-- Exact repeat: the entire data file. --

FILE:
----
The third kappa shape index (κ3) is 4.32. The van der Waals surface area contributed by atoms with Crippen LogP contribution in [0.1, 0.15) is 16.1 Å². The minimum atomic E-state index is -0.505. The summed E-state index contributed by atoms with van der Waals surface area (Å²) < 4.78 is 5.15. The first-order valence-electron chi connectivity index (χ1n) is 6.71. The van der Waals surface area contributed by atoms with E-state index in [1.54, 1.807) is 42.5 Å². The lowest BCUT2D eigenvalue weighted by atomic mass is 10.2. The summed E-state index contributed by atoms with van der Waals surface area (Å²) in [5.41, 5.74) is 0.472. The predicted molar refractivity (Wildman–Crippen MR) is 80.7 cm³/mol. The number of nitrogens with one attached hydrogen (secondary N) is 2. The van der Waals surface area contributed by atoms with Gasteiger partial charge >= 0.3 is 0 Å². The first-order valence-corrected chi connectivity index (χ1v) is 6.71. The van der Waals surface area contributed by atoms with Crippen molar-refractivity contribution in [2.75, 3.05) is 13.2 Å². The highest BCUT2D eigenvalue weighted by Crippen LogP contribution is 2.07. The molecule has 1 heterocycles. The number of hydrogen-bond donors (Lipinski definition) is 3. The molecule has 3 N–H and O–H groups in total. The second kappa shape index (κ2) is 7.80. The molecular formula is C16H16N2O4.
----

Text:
The third kappa shape index (κ3) is 4.32. The van der Waals surface area contributed by atoms with Crippen LogP contribution in [0.1, 0.15) is 16.1 Å². The minimum atomic E-state index is -0.505. The summed E-state index contributed by atoms with van der Waals surface area (Å²) < 4.78 is 5.15. The first-order valence-electron chi connectivity index (χ1n) is 6.71. The van der Waals surface area contributed by atoms with E-state index in [1.54, 1.807) is 42.5 Å². The lowest BCUT2D eigenvalue weighted by atomic mass is 10.2. The summed E-state index contributed by atoms with van der Waals surface area (Å²) in [5.41, 5.74) is 0.472. The predicted molar refractivity (Wildman–Crippen MR) is 80.7 cm³/mol. The number of nitrogens with one attached hydrogen (secondary N) is 2. The van der Waals surface area contributed by atoms with Gasteiger partial charge >= 0.3 is 0 Å². The first-order valence-corrected chi connectivity index (χ1v) is 6.71. The van der Waals surface area contributed by atoms with Crippen molar-refractivity contribution in [2.75, 3.05) is 13.2 Å². The highest BCUT2D eigenvalue weighted by Crippen LogP contribution is 2.07. The molecule has 1 heterocycles. The number of hydrogen-bond donors (Lipinski definition) is 3. The molecule has 3 N–H and O–H groups in total. The second kappa shape index (κ2) is 7.80. The molecular formula is C16H16N2O4.